Recent geopolitical tension between Australia and China has done little to dampen business sentiment, with around 80 per cent of Australian businesses active in China optimistic regarding their prospects for the next 12 months.
However, 40 per cent of them believe doing business in the People’s Republic has become more difficult and complex.
The findings were part of the 2018 Westpac Australia-China Business Sentiment Survey, conducted in collaboration with AustCham Shanghai.
Alongside 78 per cent of respondents that reported a positive sentiment for the next 12 months, 83 per cent of respondents indicated increased positivity for the next five years.
The survey found 66 per cent of respondents were profitable in 2017, while 79 per cent expected to be profitable this year.
Of those that expected losses in the 2017 financial year, 73 per cent indicated optimism for the next 12 months, while 60 per cent of respondents expecting losses in 2018 indicated some level of optimism.
Around 45 per cent of respondents increased their investment in 2017, while 51.2 per cent said they would increase their spend this year.
“It was encouraging to see that the overwhelming majority of respondents held a positive 12-month outlook for their China operations,” AustCham chairman Craig Aldous said in the report.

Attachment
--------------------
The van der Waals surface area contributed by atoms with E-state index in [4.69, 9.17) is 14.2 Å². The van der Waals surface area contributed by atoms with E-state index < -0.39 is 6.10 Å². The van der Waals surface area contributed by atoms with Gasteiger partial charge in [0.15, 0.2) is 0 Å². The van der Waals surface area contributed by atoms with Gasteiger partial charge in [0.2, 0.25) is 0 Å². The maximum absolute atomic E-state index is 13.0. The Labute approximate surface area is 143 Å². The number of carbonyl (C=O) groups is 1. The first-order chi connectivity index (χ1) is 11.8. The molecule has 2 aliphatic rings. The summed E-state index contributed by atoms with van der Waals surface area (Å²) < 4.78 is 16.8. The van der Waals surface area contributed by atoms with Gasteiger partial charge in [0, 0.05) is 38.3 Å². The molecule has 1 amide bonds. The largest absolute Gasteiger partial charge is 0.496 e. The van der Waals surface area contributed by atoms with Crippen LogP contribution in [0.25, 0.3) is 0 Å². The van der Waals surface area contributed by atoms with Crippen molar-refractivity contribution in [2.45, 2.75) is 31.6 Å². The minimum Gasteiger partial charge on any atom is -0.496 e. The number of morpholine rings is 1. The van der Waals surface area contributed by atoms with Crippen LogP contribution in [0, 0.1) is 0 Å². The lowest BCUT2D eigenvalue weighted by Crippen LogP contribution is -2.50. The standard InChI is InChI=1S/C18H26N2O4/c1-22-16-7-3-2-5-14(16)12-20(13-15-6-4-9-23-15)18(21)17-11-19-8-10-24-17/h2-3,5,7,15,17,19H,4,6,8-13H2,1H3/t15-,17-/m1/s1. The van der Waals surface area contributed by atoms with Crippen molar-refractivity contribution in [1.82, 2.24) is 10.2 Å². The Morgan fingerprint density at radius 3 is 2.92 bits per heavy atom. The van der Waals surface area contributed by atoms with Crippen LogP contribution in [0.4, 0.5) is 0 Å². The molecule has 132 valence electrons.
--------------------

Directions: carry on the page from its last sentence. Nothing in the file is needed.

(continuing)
“This positivity was no doubt partly fuelled by the fact that Australian businesses profitability in China is increasing year-on-year.
“Lifted by growing profitability, businesses are also increasing their investment, with over half of respondents regarding their China operations to be outpacing other markets.”
A total of 161 respondents participated in the survey.
Another key finding was that the majority of those that participated agreed that technological innovation, particularly in media and communications would be the number one trend shaping business in China for the next three to five years, yet only 16 per cent have a China e-commerce strategy.
The biggest challenges for Australian businesses operating in China included retaining top talent, domestic and foreign competition and the Chinese regulatory environment.
“While working for a multinational business used to be the Holy Grail for the Chinese urban population, the rise of credible brands from China and increasing national pride has gradually lessened the appeal,” the report said.
“A new generation of educated Chinese youth, many who have studied and worked abroad are increasing the talent pool.
“However, they are no longer aiming their career aspirations solely at international companies, but rather are being drawn to those organisations, local or foreign, that invest in creating attractive workplaces.”
Around 25 per cent of respondents said unpredictable government policy was the biggest risk to success in China, while 23 per cent identified new competitors or business models as the top risk.